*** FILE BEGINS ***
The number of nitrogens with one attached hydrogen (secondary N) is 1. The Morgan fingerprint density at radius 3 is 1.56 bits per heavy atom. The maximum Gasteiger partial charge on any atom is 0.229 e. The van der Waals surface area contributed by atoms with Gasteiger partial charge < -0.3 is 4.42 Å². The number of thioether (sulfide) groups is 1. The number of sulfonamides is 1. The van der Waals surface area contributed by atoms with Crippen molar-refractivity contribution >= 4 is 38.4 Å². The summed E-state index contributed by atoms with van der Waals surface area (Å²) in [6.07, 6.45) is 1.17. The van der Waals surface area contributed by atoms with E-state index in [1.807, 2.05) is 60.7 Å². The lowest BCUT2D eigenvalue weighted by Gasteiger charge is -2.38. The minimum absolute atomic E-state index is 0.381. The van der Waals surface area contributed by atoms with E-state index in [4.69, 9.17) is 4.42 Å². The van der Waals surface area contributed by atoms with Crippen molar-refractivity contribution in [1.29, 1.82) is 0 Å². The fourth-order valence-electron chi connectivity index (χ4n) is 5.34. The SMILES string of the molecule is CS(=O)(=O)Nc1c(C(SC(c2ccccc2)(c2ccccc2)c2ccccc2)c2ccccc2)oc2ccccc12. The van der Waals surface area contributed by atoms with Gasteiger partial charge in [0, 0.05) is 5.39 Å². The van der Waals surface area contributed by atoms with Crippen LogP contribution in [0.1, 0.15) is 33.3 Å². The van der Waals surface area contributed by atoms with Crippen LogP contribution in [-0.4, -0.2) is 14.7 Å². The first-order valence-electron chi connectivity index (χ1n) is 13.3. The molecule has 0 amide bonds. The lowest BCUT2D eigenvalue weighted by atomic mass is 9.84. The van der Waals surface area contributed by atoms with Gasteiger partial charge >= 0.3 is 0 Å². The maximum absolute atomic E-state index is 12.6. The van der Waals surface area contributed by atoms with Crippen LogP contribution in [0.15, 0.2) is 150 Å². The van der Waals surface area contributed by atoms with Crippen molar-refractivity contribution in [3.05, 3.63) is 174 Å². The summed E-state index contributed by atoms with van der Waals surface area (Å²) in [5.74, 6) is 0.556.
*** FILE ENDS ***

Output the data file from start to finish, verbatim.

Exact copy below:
The number of nitrogens with one attached hydrogen (secondary N) is 1. The Morgan fingerprint density at radius 3 is 1.56 bits per heavy atom. The maximum Gasteiger partial charge on any atom is 0.229 e. The van der Waals surface area contributed by atoms with Gasteiger partial charge < -0.3 is 4.42 Å². The number of thioether (sulfide) groups is 1. The number of sulfonamides is 1. The van der Waals surface area contributed by atoms with Crippen molar-refractivity contribution >= 4 is 38.4 Å². The summed E-state index contributed by atoms with van der Waals surface area (Å²) in [6.07, 6.45) is 1.17. The van der Waals surface area contributed by atoms with E-state index in [1.807, 2.05) is 60.7 Å². The lowest BCUT2D eigenvalue weighted by Gasteiger charge is -2.38. The minimum absolute atomic E-state index is 0.381. The van der Waals surface area contributed by atoms with E-state index in [4.69, 9.17) is 4.42 Å². The van der Waals surface area contributed by atoms with Crippen molar-refractivity contribution in [1.29, 1.82) is 0 Å². The fourth-order valence-electron chi connectivity index (χ4n) is 5.34. The SMILES string of the molecule is CS(=O)(=O)Nc1c(C(SC(c2ccccc2)(c2ccccc2)c2ccccc2)c2ccccc2)oc2ccccc12. The van der Waals surface area contributed by atoms with Gasteiger partial charge in [0, 0.05) is 5.39 Å². The van der Waals surface area contributed by atoms with Crippen LogP contribution in [0.1, 0.15) is 33.3 Å². The van der Waals surface area contributed by atoms with Crippen LogP contribution in [-0.4, -0.2) is 14.7 Å². The first-order valence-electron chi connectivity index (χ1n) is 13.3. The molecule has 0 amide bonds. The lowest BCUT2D eigenvalue weighted by atomic mass is 9.84. The van der Waals surface area contributed by atoms with Gasteiger partial charge >= 0.3 is 0 Å². The maximum absolute atomic E-state index is 12.6. The van der Waals surface area contributed by atoms with Crippen LogP contribution in [0.15, 0.2) is 150 Å². The van der Waals surface area contributed by atoms with Crippen molar-refractivity contribution in [3.05, 3.63) is 174 Å². The summed E-state index contributed by atoms with van der Waals surface area (Å²) in [5.74, 6) is 0.556.